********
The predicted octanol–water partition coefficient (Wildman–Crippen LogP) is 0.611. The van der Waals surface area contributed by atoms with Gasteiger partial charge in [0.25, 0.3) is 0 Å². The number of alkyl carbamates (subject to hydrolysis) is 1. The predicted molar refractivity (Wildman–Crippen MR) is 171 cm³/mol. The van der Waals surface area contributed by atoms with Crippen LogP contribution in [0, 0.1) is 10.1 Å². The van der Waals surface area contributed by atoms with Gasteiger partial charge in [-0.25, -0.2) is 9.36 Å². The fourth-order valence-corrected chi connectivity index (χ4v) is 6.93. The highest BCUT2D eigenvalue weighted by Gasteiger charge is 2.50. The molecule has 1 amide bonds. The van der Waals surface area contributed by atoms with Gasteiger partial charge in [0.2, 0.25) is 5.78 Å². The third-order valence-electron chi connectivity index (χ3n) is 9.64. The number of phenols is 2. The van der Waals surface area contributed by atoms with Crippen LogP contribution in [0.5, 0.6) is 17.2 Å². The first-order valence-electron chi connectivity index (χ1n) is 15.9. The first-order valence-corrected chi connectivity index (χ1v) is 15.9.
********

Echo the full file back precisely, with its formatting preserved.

The predicted octanol–water partition coefficient (Wildman–Crippen LogP) is 0.611. The van der Waals surface area contributed by atoms with Gasteiger partial charge in [0.25, 0.3) is 0 Å². The number of alkyl carbamates (subject to hydrolysis) is 1. The predicted molar refractivity (Wildman–Crippen MR) is 171 cm³/mol. The van der Waals surface area contributed by atoms with Crippen LogP contribution in [0, 0.1) is 10.1 Å². The van der Waals surface area contributed by atoms with Gasteiger partial charge in [-0.25, -0.2) is 9.36 Å². The fourth-order valence-corrected chi connectivity index (χ4v) is 6.93. The highest BCUT2D eigenvalue weighted by Gasteiger charge is 2.50. The molecule has 1 amide bonds. The van der Waals surface area contributed by atoms with Gasteiger partial charge in [0.2, 0.25) is 5.78 Å². The third-order valence-electron chi connectivity index (χ3n) is 9.64. The number of phenols is 2. The van der Waals surface area contributed by atoms with Crippen LogP contribution in [0.5, 0.6) is 17.2 Å². The first-order valence-electron chi connectivity index (χ1n) is 15.9. The first-order valence-corrected chi connectivity index (χ1v) is 15.9.